A DeTect device installed to check pipeline health 

An IIT Madras graduate, Tarun Mishra, along with his mentor, Dr. Krishnan Balasubramanian, has manufactured a device which can detect pipeline defects and damages. Tarun, the brain behind the ‘DeTect’ sensor, gave up on his admission to Yale University to develop a programme to prevent industrial disasters pertaining to lethal substances transported through pipelines. 

Tarun’s idea of developing a real-time monitoring system for pipelines dates back to the year 2011. Every sensor monitors a distance of 3 metres from its location, and a network of sensors can cover kilometres of pipelines to identify the leaks. These sensors can be installed without having to shut down or stop the production. “With the increase in population and industrialisation, pipelines are becoming critical and so is their monitoring. The ‘DeTect’ sensor is programmed to identify a potential damage in a pipeline and enable the workers to fix it before any untoward incident takes place,” said Tarun.

‘DeTect’ wouldn’t have been possible without the support of Dr Krishnan Balasubramanian, who is the IE&SR dean at IITM, and also Tarun’s mentor. “Dr Balasubramanian’s experience and technical ‘know-how’ gave the right direction to my vision of developing an integrated pipeline management system,” said Tarun, explaining the role of his mentor.

With the rising demand of ‘DeTect’ sensors, the student-professor duo cofounded ‘Detect Technologies’ in December 2015. “We aim to ensure that the engineering systems and components of ‘DeTect’ do not cause any harm to the pipelines. ‘The sensors are programmed to continuously identify the health of the pipelines,” said Prof Balasubramanian. After having worked with Tarun on this project for 5 years, Prof Balasubramanian is all praise for him, “Tarun was very determined to pursue this project. Amidst tremendous peer pressure and difficulties in choosing his career, he has risen above all the odds to turn his dream project into a reality.”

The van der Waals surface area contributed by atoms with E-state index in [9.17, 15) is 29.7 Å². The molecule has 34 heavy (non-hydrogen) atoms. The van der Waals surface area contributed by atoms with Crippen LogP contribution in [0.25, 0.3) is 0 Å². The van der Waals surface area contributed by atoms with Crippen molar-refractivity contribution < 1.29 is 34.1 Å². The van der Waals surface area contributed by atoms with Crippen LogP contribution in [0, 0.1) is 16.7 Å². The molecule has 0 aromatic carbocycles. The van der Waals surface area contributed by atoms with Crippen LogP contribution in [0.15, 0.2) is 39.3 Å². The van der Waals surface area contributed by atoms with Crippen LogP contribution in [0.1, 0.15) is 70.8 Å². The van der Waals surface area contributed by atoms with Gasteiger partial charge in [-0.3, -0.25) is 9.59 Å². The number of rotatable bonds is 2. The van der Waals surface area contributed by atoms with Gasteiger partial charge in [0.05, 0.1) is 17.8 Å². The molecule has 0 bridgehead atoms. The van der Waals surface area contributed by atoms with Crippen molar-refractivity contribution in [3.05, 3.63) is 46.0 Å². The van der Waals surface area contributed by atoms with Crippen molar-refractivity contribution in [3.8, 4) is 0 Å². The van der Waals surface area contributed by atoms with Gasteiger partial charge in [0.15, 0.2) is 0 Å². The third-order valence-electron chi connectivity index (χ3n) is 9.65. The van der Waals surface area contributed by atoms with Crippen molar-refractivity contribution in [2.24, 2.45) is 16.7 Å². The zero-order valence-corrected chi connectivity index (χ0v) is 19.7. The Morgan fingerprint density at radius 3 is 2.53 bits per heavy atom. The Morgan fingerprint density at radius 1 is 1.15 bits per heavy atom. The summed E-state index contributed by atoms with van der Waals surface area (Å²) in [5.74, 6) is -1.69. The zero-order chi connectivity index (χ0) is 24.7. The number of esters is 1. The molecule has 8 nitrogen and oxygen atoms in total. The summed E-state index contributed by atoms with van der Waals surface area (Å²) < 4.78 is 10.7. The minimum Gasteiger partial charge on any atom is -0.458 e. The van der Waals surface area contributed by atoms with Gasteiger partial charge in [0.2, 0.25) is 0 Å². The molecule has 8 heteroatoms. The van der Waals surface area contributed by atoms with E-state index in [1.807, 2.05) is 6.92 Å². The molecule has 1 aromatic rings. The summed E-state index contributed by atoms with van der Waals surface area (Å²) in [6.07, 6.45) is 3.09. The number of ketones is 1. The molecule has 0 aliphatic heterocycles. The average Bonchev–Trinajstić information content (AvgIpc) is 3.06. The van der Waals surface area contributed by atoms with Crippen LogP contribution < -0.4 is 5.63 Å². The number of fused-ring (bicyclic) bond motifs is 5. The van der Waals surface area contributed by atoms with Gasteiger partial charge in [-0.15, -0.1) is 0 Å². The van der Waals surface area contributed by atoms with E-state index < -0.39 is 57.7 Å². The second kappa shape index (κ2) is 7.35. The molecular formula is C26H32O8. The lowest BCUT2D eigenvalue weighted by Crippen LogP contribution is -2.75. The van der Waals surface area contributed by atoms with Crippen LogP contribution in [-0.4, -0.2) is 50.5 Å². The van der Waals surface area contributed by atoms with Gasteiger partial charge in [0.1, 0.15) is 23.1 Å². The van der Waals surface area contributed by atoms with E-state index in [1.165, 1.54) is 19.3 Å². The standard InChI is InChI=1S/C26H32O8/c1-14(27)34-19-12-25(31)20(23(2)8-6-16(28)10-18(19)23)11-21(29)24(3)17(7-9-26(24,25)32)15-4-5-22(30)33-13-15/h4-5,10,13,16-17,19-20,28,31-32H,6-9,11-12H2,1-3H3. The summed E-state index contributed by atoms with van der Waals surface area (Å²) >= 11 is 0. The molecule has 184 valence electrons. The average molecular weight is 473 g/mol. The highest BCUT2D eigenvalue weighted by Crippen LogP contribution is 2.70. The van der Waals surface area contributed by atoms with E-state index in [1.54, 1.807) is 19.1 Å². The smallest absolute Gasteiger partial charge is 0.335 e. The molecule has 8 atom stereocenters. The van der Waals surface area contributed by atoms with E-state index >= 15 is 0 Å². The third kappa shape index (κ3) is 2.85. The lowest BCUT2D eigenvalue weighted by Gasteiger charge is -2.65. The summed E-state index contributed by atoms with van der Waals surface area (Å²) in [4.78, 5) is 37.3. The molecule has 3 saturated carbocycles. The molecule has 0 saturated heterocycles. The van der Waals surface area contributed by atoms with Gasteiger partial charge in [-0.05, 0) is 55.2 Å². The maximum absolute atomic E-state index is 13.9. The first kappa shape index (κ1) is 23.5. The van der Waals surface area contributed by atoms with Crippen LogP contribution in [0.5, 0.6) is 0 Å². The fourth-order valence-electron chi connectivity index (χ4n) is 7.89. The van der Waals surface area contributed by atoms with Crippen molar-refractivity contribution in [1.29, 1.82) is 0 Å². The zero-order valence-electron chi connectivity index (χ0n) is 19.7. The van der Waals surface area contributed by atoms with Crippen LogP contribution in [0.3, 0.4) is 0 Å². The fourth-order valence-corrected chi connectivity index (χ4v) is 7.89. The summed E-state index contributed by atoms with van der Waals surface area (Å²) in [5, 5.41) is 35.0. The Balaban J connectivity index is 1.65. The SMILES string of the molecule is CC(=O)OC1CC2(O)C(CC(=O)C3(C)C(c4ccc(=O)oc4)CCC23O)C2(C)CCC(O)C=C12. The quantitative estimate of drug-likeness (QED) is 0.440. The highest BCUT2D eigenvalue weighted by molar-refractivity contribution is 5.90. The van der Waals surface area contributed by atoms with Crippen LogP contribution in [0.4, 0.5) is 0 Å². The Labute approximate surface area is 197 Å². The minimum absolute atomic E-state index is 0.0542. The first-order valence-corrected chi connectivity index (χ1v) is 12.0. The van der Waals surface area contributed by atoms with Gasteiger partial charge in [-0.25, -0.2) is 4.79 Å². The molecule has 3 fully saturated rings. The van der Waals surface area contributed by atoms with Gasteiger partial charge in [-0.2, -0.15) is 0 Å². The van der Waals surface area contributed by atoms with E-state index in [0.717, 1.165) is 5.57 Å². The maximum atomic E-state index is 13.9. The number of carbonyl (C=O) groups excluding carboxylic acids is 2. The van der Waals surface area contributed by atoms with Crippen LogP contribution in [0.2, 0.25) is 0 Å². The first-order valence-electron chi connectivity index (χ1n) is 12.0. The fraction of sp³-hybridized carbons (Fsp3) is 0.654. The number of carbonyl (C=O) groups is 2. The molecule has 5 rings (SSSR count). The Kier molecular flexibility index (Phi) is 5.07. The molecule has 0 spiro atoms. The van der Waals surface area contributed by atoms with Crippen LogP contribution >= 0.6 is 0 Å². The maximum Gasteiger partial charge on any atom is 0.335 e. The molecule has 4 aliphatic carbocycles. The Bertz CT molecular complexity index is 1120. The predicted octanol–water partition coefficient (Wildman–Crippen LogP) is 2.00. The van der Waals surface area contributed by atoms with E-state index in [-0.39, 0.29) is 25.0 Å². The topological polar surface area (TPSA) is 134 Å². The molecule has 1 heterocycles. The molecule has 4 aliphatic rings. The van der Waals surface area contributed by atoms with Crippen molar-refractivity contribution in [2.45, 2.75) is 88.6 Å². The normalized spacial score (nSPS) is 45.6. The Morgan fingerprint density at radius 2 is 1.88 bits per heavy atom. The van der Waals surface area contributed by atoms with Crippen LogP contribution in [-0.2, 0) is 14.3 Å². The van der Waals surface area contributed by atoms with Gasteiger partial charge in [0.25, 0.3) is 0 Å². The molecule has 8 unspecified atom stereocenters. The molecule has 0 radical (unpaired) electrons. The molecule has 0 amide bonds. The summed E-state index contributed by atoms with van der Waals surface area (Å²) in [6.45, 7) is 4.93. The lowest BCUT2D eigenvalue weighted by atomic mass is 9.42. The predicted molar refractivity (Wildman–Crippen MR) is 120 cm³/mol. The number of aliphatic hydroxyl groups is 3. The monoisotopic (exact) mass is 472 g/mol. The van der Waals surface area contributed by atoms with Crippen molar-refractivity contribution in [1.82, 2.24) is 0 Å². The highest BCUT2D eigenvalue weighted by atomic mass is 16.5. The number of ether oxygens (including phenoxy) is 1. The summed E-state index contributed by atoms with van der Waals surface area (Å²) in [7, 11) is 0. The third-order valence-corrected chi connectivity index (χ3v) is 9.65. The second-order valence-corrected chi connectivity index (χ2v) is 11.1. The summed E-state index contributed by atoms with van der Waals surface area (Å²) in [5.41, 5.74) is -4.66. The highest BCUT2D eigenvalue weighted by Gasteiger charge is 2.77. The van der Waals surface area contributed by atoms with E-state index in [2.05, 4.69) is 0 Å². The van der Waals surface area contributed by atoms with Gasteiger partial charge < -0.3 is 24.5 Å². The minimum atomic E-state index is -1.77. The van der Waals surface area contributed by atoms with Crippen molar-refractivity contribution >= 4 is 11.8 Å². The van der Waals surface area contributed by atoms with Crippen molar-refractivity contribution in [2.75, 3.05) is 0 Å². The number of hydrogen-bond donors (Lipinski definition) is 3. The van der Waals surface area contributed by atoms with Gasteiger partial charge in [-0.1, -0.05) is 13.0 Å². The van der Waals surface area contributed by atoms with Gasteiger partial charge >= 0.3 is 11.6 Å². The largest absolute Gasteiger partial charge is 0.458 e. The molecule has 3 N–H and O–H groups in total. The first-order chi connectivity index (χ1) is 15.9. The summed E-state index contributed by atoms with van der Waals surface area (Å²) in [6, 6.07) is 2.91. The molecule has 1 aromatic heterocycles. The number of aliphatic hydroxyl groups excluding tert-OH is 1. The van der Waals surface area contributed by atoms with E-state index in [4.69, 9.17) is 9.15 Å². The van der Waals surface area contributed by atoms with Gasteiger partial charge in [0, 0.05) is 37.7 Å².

The cofounded company has been approached by many international players in the oil market. However, the success of the product is indebted to the financial assistance provided by IITM in the early stages of its development. “The initial fund of Rs 10 lakhs was provided to us by the incubation cell at IITM. The institute also helped us acquire funds amounting to Rs 65 lakhs from a leading refinery located in Jamnagar for product development. We successfully tested our product in the refinery and plan to meet their demands by April 2016,” said Tarun, who aims to cater to the needs of energy and nuclear sectors.

The role of the incubation centre is not limited to providing financial assistance. “We have mentors to help the students in their research work. Moreover, the incubation cell organises industrial lectures frequently so that the students get to build their own network by talking to experts from various fields,” said Smita Mohan, the spokesperson of the incubation cell at IITM. “We help a start-up in the registration process and ease their legal formalities in many ways,” she added.  Presently, there are around 95 start-ups registered with the incubation cell, out of which the professors at IITM are stakeholders in around 25 start-ups.

Detect Technologies has expanded from a two-member team to a 30 member team in the past one year. Keeping in view the avenues of their innovation, an aim to build an MNC that helps industrial development looks estimable. 

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